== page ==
He brought you "Taxgate,’’ "Coolergate’’ and "Pay-Per-Viewgate.’’ He went beyond his means, tried to fight the bigmoney boys at their own game and heard lots of hoots and applause as what was viewed as his pompous empire began to crumble around him, eroded by a sea of red ink.
Here are a few things to also remember about Jerry Colangelo.
• He wet-nursed the Suns from struggling infancy into an NBA model franchise. He brought the Diamondbacks, Rattlers, Mercury and Coyotes (ask around) to town, as well as the Sandsharks (indoor soccer) and the Smash (tennis) when the summer sports scene in Arizona was as desolate as the forecast.
• Showing the fruits of his labors, he turned this Valley on its ear three times: with the Suns in 1976 and 1993 and the Diamondbacks in 2001. And for those who weren’t here for the first two, I’m here to tell you the 1993 NBA Finals was an even bigger deal than the World Series in these parts.
• He took Arizona off the nasty list of sports cities that have never had a champion.
• He ran his sports teams the way he runs his life: with integrity, hard work and equal respect.
• For 36 years, Arizona sports fans have had a direct line to Colangelo via his KTAR radio talk shows and an always-open mailbox. Will the four dot-comers who now carry the checkbook at Bank One Ballpark ever have a show called "Talk to the Board’’?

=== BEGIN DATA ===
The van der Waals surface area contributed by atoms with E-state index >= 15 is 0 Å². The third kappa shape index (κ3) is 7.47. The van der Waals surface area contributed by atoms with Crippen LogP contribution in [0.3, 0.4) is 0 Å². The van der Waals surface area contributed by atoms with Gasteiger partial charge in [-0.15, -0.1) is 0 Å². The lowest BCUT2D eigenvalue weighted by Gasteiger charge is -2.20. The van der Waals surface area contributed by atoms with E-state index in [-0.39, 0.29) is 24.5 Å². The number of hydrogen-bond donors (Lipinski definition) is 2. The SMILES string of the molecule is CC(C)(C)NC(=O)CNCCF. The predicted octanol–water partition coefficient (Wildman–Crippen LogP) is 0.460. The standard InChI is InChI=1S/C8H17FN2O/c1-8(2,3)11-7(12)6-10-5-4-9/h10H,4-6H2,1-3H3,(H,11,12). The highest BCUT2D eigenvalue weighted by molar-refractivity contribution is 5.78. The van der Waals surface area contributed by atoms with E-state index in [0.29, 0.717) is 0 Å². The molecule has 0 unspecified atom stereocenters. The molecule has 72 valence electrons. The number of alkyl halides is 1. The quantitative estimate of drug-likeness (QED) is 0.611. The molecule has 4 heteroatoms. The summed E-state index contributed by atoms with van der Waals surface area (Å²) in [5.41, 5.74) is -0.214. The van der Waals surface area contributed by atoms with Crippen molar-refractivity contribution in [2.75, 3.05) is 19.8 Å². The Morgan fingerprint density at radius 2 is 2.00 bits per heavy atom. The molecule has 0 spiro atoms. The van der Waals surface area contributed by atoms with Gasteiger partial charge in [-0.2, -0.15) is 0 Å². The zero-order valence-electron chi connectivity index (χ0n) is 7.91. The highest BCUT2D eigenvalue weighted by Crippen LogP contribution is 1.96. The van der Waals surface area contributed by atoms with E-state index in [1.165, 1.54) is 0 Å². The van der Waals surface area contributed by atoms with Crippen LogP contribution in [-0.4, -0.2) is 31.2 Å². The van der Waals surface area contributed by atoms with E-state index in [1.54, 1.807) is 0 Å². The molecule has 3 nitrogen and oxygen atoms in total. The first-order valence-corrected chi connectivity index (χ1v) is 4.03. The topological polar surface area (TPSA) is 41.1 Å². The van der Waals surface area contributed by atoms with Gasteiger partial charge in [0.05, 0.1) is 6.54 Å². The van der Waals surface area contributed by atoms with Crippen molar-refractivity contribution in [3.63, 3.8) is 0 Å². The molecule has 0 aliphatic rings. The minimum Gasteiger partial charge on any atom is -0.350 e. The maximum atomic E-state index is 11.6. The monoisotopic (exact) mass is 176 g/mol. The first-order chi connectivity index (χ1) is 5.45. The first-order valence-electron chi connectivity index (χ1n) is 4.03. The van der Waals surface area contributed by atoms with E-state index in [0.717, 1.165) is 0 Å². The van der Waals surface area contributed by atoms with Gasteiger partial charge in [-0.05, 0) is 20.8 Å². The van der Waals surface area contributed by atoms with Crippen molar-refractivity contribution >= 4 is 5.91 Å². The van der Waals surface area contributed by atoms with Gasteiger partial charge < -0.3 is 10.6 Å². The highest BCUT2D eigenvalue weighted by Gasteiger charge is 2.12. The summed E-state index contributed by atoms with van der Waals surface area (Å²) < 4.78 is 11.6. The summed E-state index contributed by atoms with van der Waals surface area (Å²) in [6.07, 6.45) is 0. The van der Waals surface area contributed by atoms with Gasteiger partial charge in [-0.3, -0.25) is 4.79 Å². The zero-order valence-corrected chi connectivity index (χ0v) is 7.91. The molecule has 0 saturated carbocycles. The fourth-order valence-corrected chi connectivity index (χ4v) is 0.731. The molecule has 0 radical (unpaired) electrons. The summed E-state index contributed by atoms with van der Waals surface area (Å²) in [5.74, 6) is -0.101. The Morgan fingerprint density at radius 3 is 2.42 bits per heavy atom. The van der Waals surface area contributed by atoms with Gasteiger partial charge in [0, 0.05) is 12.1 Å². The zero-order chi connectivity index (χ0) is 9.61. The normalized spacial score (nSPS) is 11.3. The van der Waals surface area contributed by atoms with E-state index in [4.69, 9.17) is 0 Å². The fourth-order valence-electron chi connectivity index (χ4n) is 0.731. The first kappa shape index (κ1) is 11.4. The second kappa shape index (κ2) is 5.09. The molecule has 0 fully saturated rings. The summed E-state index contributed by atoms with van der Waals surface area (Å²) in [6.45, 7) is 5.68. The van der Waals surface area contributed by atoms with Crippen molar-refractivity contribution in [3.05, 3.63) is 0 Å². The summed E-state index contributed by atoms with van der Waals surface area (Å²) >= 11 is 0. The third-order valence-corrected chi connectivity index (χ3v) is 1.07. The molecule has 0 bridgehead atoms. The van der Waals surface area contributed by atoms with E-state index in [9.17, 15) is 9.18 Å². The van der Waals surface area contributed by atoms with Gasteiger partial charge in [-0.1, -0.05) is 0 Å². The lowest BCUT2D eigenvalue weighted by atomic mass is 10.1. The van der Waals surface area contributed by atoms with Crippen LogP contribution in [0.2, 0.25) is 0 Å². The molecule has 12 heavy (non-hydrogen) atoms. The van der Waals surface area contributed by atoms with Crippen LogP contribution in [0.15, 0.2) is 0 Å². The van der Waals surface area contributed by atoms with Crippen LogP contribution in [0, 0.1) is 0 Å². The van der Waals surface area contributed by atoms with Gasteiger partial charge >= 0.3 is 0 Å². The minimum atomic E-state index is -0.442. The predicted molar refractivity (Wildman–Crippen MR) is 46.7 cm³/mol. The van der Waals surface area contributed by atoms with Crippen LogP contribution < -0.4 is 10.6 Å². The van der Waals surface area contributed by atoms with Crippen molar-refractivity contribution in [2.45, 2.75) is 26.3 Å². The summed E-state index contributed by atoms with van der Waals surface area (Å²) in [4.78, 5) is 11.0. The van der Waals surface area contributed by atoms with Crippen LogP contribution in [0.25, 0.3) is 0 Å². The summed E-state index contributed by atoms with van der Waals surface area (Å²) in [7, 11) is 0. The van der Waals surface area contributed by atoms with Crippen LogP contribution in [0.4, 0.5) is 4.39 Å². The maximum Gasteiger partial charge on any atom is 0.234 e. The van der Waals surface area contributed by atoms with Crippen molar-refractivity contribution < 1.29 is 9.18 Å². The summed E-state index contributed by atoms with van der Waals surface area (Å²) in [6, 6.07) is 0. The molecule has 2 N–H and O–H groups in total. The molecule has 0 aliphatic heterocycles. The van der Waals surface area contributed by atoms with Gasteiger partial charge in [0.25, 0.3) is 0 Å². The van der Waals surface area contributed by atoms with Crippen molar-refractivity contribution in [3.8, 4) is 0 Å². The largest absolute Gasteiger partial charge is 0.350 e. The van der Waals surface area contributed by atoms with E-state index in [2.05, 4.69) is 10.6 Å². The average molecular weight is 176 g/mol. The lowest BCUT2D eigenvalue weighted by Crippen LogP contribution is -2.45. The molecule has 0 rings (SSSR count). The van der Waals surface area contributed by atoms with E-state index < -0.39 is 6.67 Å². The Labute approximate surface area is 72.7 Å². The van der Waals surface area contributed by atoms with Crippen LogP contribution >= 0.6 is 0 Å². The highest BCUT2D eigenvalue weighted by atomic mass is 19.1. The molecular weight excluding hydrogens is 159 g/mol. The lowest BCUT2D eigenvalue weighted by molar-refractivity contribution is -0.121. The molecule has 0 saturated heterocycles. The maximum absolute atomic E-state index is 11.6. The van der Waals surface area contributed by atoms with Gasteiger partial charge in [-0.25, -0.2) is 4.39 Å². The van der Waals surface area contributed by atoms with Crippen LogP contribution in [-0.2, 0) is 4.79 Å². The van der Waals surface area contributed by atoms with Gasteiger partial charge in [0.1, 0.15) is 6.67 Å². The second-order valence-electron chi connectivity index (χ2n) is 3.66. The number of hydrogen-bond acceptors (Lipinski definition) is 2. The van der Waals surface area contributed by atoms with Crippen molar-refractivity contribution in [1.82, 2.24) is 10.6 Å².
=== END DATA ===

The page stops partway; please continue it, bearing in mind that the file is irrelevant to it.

A lot of words have been written over the last three days. Two words, in
particular, haven’t shown up enough: Well done.
• Congratulations to Greg Maddux on his 300 th win. But with all that Cy Young hardware, it’s not like he had to turn over the odometer to get into Cooperstown.
Want to really be impressed? Maddux needs four wins to get to 15 — for the 17 th consecutive season. No one can touch that.
• Did William Sanders really have to try to sell books, shout out to Jim Brown and once again refer to son Barry as "the third-best running back who ever lived" on Sunday? No. But Barry knew what was coming at his NFL Hall of Fame induction ceremony. If he can live with it for 30 years, we can handle a few minutes.
• Someone keep Randy Johnson away from sharp instruments — and ESPN. Let’s hope the Big Unit, who would be a Cy Young award candidate again with any run support, doesn’t find out that Boston’s Tim Wakefield gave up six home runs Sunday. That’s the most by a major league pitcher in 64 years, and Wakefield still got a win vs. Detroit.
• During Team USA’s muchtoo-close win over Turkey on Sunday, ABC commentator Bill Walton said the rowdy crowd of 10,000 in the cramped Istanbul arena made it almost impossible for him to hear himself. If only the TV viewers back home could be so lucky.